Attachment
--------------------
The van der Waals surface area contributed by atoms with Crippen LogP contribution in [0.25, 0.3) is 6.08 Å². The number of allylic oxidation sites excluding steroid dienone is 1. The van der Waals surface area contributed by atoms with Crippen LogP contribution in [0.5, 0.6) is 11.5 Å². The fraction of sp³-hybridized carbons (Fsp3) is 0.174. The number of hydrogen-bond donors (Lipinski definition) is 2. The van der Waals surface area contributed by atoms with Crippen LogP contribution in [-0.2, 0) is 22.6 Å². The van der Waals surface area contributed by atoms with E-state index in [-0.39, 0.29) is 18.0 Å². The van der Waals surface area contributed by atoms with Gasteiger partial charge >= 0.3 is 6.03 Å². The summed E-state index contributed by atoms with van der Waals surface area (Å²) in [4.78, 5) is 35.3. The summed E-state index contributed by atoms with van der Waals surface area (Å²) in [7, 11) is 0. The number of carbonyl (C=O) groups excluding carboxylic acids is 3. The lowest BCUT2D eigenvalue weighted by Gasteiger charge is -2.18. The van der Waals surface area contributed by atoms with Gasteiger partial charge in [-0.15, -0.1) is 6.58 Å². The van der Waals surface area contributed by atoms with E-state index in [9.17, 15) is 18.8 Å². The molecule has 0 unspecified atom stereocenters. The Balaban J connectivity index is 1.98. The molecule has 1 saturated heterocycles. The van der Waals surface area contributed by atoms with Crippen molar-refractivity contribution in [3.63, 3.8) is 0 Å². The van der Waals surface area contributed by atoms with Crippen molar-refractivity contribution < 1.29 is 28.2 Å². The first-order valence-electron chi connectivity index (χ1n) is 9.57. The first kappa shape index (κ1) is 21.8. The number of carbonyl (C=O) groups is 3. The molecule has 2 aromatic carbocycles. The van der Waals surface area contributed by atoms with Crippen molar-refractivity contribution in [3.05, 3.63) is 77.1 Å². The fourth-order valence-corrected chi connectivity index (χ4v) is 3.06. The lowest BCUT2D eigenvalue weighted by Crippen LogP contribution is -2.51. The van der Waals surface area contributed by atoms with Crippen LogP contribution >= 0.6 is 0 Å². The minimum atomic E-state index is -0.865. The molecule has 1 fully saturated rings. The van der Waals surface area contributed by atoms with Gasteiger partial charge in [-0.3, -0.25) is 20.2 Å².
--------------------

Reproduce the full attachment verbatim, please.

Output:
The van der Waals surface area contributed by atoms with Crippen LogP contribution in [0.25, 0.3) is 6.08 Å². The number of allylic oxidation sites excluding steroid dienone is 1. The van der Waals surface area contributed by atoms with Crippen LogP contribution in [0.5, 0.6) is 11.5 Å². The fraction of sp³-hybridized carbons (Fsp3) is 0.174. The number of hydrogen-bond donors (Lipinski definition) is 2. The van der Waals surface area contributed by atoms with Crippen LogP contribution in [-0.2, 0) is 22.6 Å². The van der Waals surface area contributed by atoms with E-state index in [-0.39, 0.29) is 18.0 Å². The van der Waals surface area contributed by atoms with Gasteiger partial charge >= 0.3 is 6.03 Å². The summed E-state index contributed by atoms with van der Waals surface area (Å²) in [4.78, 5) is 35.3. The summed E-state index contributed by atoms with van der Waals surface area (Å²) in [7, 11) is 0. The number of carbonyl (C=O) groups excluding carboxylic acids is 3. The lowest BCUT2D eigenvalue weighted by Gasteiger charge is -2.18. The van der Waals surface area contributed by atoms with Gasteiger partial charge in [-0.15, -0.1) is 6.58 Å². The van der Waals surface area contributed by atoms with E-state index in [9.17, 15) is 18.8 Å². The molecule has 0 unspecified atom stereocenters. The Balaban J connectivity index is 1.98. The molecule has 1 saturated heterocycles. The van der Waals surface area contributed by atoms with Crippen molar-refractivity contribution in [3.63, 3.8) is 0 Å². The van der Waals surface area contributed by atoms with Crippen molar-refractivity contribution < 1.29 is 28.2 Å². The first-order valence-electron chi connectivity index (χ1n) is 9.57. The first kappa shape index (κ1) is 21.8. The number of carbonyl (C=O) groups is 3. The molecule has 2 aromatic carbocycles. The van der Waals surface area contributed by atoms with Crippen molar-refractivity contribution in [3.05, 3.63) is 77.1 Å². The fourth-order valence-corrected chi connectivity index (χ4v) is 3.06. The lowest BCUT2D eigenvalue weighted by Crippen LogP contribution is -2.51. The van der Waals surface area contributed by atoms with Crippen LogP contribution >= 0.6 is 0 Å². The minimum atomic E-state index is -0.865. The molecule has 1 fully saturated rings. The van der Waals surface area contributed by atoms with Gasteiger partial charge in [-0.3, -0.25) is 20.2 Å².